All You Ever Wanted to Know about Skip Level Meetings!
Rabia Dhody | October 06,2010 10:56 am IST
If you've ever wondered what was going at senior levels, and thought that if "they" would keep you informed, things would be a whole lot better, the Skip Level is Your way of reducing those problems in your part of your organization.
The fact is, it's hard to communicate even directly to your team.
Many of us learned that when we "discover" our teams through One on Ones. Or If one of your direct reports were to leave your team, do you have the bench strength to replace them quickly? If you aren't sure, the next question is Why not? This is just one of the reasons that skip-level meetings are a powerful, if often underused tool in the workplace. From the employee's perspective, it's a chance to share their background, experience and career aspirations. For a manager, skip-levels offer a closer look at the people in their broader team, identify high-potential employees and gather unfiltered feedback on key initiatives and day-to-day operations. Skip level meeting??What is that? It's a tool (interview process) for managers to build trust and know their team members, one or more level below. This helps managers to understand the real problems and an opportunity to work on them.
Most of us are so much absorbed in trivial issues, that we instantly lose focus on the bigger picture. Such attitude adds fuel to the fire. We tend to begin a cycle that leads us to despair. Learn to forgive your little mistakes. Praise yourself for all your little achievements. Understand the fact that little mistakes do not cost your life. If you really master this concept of looking at the bigger picture, you will be more confident that things are not as awry as you think.
Normally, managers who are managing more than 10 to 12 team members, define two or three project leads, who are directly reporting to them while other team members report to project leads. Due to this hierarchical structure, team members may not find an opportunity to talk to managers to share their views on the project, company or management. To minimize this gap, managers should proactively schedule Skip level meetings with their team members.
Setting a Schedule
The larger your overall organization, the more rigorous your scheduling needs to be. Shoot for at least one skip-level each month and, if possible, two a year with each employee. Avoid canceling or rescheduling these meetings. Employees will be skeptical of your commitment to them if you're regularly backing out. Send a meeting invite to your team member (not to direct reportees) - a level or two below. Please do not try to schedule this meeting at 11th hour as s/he may not be ready. Best duration for this type of meeting is around 30 minutes.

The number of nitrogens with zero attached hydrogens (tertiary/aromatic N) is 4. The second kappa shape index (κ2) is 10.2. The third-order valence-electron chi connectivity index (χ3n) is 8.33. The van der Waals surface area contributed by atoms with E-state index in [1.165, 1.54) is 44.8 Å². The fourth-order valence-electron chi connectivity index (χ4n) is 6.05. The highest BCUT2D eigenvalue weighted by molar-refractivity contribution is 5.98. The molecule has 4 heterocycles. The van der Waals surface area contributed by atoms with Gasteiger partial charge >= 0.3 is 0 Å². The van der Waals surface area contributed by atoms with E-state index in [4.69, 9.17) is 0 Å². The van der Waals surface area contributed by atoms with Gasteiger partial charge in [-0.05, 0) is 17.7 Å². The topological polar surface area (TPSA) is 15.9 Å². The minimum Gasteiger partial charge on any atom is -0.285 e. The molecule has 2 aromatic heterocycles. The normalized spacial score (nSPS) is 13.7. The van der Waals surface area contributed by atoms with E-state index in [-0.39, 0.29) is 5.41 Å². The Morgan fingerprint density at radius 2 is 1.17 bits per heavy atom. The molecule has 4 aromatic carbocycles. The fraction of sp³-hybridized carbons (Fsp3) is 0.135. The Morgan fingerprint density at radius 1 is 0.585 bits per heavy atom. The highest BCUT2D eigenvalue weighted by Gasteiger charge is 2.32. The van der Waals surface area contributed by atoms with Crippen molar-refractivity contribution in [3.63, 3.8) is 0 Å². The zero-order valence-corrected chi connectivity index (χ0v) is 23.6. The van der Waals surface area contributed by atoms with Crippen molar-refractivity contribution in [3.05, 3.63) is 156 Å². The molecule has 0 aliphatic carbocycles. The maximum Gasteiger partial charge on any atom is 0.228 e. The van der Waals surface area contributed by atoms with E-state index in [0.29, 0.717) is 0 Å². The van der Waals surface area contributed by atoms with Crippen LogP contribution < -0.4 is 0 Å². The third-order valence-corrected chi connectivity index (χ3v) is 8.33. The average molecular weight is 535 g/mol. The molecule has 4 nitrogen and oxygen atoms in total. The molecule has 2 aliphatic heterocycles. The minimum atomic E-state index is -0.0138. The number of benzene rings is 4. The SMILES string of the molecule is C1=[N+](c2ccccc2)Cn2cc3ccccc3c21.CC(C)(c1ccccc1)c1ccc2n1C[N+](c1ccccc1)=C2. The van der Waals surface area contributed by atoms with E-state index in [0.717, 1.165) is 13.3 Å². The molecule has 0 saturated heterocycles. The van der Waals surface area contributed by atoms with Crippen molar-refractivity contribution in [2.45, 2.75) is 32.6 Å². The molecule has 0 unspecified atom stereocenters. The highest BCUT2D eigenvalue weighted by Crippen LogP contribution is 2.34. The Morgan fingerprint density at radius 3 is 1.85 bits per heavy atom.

Doing your Homework
Before the first skip-level, review the employee's resume and career path within the organization. Not only will you know what you want to ask about, but you'll show the employee you're not merely going through the motions. Note that your team member may not have an experience of these types of meetings and may not be aware about the outcome of the same. As you are trying to understand your team members' thoughts about the project, company and also their satisfaction, dissatisfaction etc, explain the purpose of this meeting. Take them into confidence stating that all the discussions will be kept secret and their views won't be revealed.
Asking Direct and Open ended Questions
Find out what the employee's goals are. Do they aspire to manage a team? Remain an individual contributor? Move eventually into a new career altogether? Don't forget to ask about their interests outside of work. Motivate your team member to open up and share his/her views/ideas. Please do not take anything personally or do not try to defend any comment. Focus your questions on areas like -
Project related views/ideas
Organization and management
Support required from Management/ HR Team
As soon as you can, send a note to the employee thanking them for the meeting. Some might be nervous about meeting with their manager's boss, so a note of thanks from you will convey your appreciation and interest.
Typical Skip Level Questions that you could refer to :
• If you could solve one problem that you or your team have, what would it be and how?
• What is the one thing that is working right in our organization?"
• What happens when problems come up, and who do you turn to for support?
• What do you like about your job?
• What aspects of your job would you prefer not to have to do? Why?
• If you were to hire someone for a job like yours, what kind of person would you hire?
• How do you find out how well you are doing?
• How do you know you are not performing well?
• What do you think it takes to get promoted in your work unit?
• If you had a complaint about something connected with your job, whose attention would you bring it to first?
• Where do you see yourself going from your present job?
• How well does your supervisor and those above him/her understand the technical problems you face in doing your work?
• Close with - I have asked you many questions. Do you have any questions you would like to ask me?